With our summer family adventure coming to a close, where does that leave us? Within a week we will be back into the same routine, settled comfortably into our normal life. But what is a normal life? For some of the people we have seen on this trip, normal life is waking up on the street in pain, getting your begging bowl in front of you, and sitting at the steps of the subway station asking for money. For others, it is waking up in a monastery, putting on your orange robe then spending your day in meditation. Others yet will wake up, have breakfast, drive to their job in an office, work hard, then come home at the end of the day and spend time with their family. The point is, a “normal life” is simply what you choose to do on a regular basis, and is the result of many past decisions you have made, your circumstances in life and, in no small part, some measure of luck or chance.
As an adult, I have tried to make my normal life as interesting and as varied as possible and strove to make decisions that would enable me to keep doing new and interesting things. When I met Ana I realized she had many of the same values as me so we were able to partner up and continue on with living a varied and colourful life. When the kids came along, we knew right away that we wanted to pass these values onto them, and that is what we have tried to do since they were infants, so this latest endeavor is just the latest (though probably grandest!) in a long series of smaller decisions we have made to pursue this goal.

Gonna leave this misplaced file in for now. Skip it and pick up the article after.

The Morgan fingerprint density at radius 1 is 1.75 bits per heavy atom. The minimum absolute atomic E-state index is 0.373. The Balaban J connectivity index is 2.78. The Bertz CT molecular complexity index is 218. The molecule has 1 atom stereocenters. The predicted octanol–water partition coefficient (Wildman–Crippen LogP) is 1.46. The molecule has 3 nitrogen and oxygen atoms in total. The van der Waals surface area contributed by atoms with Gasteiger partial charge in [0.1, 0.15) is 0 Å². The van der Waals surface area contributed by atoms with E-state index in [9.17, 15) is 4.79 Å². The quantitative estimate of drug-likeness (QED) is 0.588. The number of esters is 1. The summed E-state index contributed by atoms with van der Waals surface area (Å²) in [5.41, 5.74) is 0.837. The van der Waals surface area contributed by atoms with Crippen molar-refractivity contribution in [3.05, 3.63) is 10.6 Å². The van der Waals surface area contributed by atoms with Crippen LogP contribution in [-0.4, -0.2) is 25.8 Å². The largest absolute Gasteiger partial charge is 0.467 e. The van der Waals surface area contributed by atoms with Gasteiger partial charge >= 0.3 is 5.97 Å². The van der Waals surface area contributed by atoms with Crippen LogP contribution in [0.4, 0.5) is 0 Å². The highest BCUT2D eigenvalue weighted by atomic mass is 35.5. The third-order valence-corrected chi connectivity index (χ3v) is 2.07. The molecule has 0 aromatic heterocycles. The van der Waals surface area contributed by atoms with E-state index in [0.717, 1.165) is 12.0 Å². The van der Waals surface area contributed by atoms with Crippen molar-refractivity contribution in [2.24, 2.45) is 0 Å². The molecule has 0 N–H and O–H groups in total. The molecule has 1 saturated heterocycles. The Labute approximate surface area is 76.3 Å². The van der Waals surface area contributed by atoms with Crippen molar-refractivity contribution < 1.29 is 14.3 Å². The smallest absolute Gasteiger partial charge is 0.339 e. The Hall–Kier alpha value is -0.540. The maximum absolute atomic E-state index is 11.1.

When traveling through other countries, you get to see and experience so many things that force you to question and re-evaluate your own convictions. There are things that are done better in Canada than in Asia, but the opposite also holds true. In Canada, we over-regulate everything. We allow and even encourage people to shirk personal responsibility and let them blame the “system” for all their problems. We make concessions that give priority to personal beliefs instead of the common good. Small interest groups drive public policy and politicians cave in instead of making the tough, right decisions and sticking up for Regular Joe who simply doesn’t want to cause any trouble. We don’t just tolerate other cultures and religions – we often allow ourselves to be held hostage by them at the expense of the public.. And we tolerate so much stupidity and small mindedness instead of using common sense and simply saying “No” sometimes.
But we do get a lot of things right in Canada, and that is why Canada is where we choose to live, raise our children and call home. But travel is a big part of our lives, and I expect that our “normal” will always include spending a significant part of our time exploring other places, learning from them, and bringing those lessons home to help make Canada a better place. And other people should do that to – especially those in roles that determine public policy so that they can see there are many different ways of getting to the same end goal.
See you on the other side.